Thursday, January 22, 2009

B.C. plan requiring people to switch to cheaper drugs costs more, study says

From the Canadian Press:
British Columbia's drug coverage plan has cost the province more money than it was supposed to save while worsening patients' health because of a policy that forces them to take cheaper medication for conditions such as acid reflux, says a new study.

Dr. James Gray, a gastroenterologist who co-authored the study, said Thursday the plan that came into effect in 2003 is a failed experiment that put unrealized cost savings ahead of patients' quality of life.

But Health Minister George Abbott disputed the study, saying its methodology is flawed and that other research suggests the government's policy is a success.

Gray said patients who were taking one of four drugs were forced to switch to a fifth medication that was cheaper, even if they were responding well to the original drug, in an effort to save $42 million to the health-care system.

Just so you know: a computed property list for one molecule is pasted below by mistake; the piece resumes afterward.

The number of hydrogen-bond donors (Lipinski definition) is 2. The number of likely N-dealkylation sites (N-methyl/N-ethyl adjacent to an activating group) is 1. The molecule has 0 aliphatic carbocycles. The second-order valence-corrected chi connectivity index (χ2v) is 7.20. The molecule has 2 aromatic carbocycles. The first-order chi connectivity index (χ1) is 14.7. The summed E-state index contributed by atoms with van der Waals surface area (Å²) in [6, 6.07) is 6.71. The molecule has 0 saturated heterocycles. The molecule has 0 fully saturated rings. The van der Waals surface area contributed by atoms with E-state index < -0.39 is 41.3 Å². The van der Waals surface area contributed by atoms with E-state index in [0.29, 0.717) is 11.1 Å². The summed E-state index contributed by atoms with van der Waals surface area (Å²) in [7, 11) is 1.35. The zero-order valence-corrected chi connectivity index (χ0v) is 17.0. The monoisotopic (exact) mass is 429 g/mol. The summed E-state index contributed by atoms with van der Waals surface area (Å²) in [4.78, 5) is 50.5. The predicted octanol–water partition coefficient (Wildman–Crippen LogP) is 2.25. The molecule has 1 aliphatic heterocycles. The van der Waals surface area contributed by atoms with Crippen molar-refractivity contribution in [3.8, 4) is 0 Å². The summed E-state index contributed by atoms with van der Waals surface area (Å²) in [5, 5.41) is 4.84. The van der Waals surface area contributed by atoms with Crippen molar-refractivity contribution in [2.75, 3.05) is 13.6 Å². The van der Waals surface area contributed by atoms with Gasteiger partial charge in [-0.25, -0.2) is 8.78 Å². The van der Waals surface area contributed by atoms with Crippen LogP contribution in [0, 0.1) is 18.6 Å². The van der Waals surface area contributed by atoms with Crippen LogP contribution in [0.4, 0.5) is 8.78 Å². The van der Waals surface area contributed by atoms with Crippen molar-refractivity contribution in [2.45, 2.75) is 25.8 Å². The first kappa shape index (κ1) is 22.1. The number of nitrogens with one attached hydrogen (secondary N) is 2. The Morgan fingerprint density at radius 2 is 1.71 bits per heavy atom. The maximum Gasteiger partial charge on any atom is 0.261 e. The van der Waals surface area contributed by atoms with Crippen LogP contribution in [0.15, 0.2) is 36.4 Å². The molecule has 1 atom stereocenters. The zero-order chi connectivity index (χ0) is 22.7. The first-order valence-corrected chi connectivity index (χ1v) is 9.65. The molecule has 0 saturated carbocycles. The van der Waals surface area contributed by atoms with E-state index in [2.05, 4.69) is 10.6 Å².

The province's PharmaCare plan would otherwise not have paid for the drugs, he said.

However, patients whose symptoms were not controlled by the substitute drug experienced problems ranging from heartburn, abdominal pain and gastrointestinal bleeding that led to increased doctors' visits and in some cases hospitalization for a cost of $43.5 million, Gray said. ...more

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